"I can see us sitting down at the negotiating table and coming away with an agreement on numbers," Senator Reid said about the negotiations, in a speech on the Senate floor Thursday. "But no one can realistically think that we will walk out of a room and suddenly agree to roll back women's access to health care or protections for the environment."

Those spending bill policy restrictions include riders that would:

• Prohibit EPA use of funds to implement or enforce any statutory or regulatory requirement pertaining to emissions of greenhouse gases, such as carbon dioxide.

• Prohibit the EPA from using any funds to help the United Nations' Intergovernmental Panel on Climate Change.

• Prohibit the EPA from using its funds to develop or enforce any regulation to define coal ash and other residue of power plant combustion as hazardous waste.

• Prohibit funding to create a Climate Service at the National Oceanic and Atmospheric Administration.

So far, though, the president has not yielded, saying he won't accept riders that hurt the environment – and lauding the Senate for rejecting the four measures to diminish EPA authority.

"The administration is encouraged by the Senate's actions [Wednesday] to defend the Environmental Protection Agency's ability to protect public health under the Clean Air Act," the president said in a statement. "By rejecting efforts to roll back EPA's common-sense steps to safeguard Americans from harmful pollution, the Senate also rejected an approach that would have increased the nation's dependence on oil, contradicted the scientific consensus on global warming, and jeopardized America's ability to lead the world in the clean energy economy."

Others had a different interpretation of the Senate votes, noting the four measures, though defeated, attracted some Democratic support. That fact, they say, could have significance in the future.

Senate minority leader Mitch McConnell (R) of Kentucky, who sponsored a measure to permanently revoke EPA authority to regulate greenhouse-gas emissions, won 50 votes – more than the three other measures combined. His proposal drew support from four Democrats: Sens. Mary Landrieu of Louisiana, Joe Manchin III of West Virginia, Mark Pryor of Arkansas, and Ben Nelson of Nebraska. A lone Republican, Sen. Susan Collins of Maine, voted against the McConnell plan.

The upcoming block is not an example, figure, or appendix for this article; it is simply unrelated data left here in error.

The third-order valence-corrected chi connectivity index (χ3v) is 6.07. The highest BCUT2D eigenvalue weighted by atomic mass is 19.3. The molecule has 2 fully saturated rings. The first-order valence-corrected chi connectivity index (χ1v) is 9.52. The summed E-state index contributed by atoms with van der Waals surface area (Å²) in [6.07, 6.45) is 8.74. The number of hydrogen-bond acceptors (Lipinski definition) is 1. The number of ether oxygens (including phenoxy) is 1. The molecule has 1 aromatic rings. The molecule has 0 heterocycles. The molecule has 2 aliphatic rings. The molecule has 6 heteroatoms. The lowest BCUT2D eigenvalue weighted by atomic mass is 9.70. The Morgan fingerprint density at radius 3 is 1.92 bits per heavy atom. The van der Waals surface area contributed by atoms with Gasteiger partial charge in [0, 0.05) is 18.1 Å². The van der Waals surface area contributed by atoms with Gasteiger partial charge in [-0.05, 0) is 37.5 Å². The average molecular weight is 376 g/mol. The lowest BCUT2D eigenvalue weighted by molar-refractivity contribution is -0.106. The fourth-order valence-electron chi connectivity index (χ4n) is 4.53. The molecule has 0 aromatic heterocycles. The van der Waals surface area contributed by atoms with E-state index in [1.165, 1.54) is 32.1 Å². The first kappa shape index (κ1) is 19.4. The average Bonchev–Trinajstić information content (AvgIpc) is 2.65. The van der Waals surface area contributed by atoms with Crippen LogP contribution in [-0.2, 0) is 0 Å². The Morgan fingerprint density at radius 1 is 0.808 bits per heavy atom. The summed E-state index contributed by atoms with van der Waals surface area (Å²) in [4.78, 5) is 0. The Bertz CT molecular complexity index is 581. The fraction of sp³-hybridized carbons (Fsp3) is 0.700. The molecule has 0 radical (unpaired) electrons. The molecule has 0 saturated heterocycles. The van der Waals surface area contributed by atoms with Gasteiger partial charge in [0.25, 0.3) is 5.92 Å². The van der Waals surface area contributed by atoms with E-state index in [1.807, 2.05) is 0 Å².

Not a single Republican voted for the other three Democratic-sponsored bills, milder measures that would have only delayed or altered EPA action on greenhouse emissions. Still, Senator McConnell in a statement said that "an overwhelming bipartisan majority" had voted "to rein in job- and economy-destroying EPA regulations.

"We in the Senate will continue to fight for legislation that will give the certainty that no unelected bureaucrat at the EPA is going to make efforts to create jobs even more difficult than the administration already has," he said.

That characterization of defeat as partial victory was echoed by industry groups that had closely watched the vote.

"While the Senate was unable to pass Senator McConnell’s amendment to the Small Business Bill today, the vote demonstrates that Senators on both sides of the aisle understand the negative impact the Environmental Protection Agency’s new greenhouse gas regulations will have on manufacturing," said Jay Timmons, president of the National Association of Manufactures, an industry trade group, in a statement.

Others, however, said the Senate's defeat of four measures to strip EPA authority was a big win for the environment.

“The Senate today turned back a wave of assaults on clear air and health, but as the continued overreach in the House shows, this fight is far from over," Frances Beinecke, president of the Natural Resources Defense Council, a Washington environmental group, said in a statement. "We expect Senate leadership and President Obama to continue standing firm in opposing these misguided efforts to dismantle the EPA’s ability to limit carbon dioxide pollution.”

You've read  of  free articles. Subscribe to continue.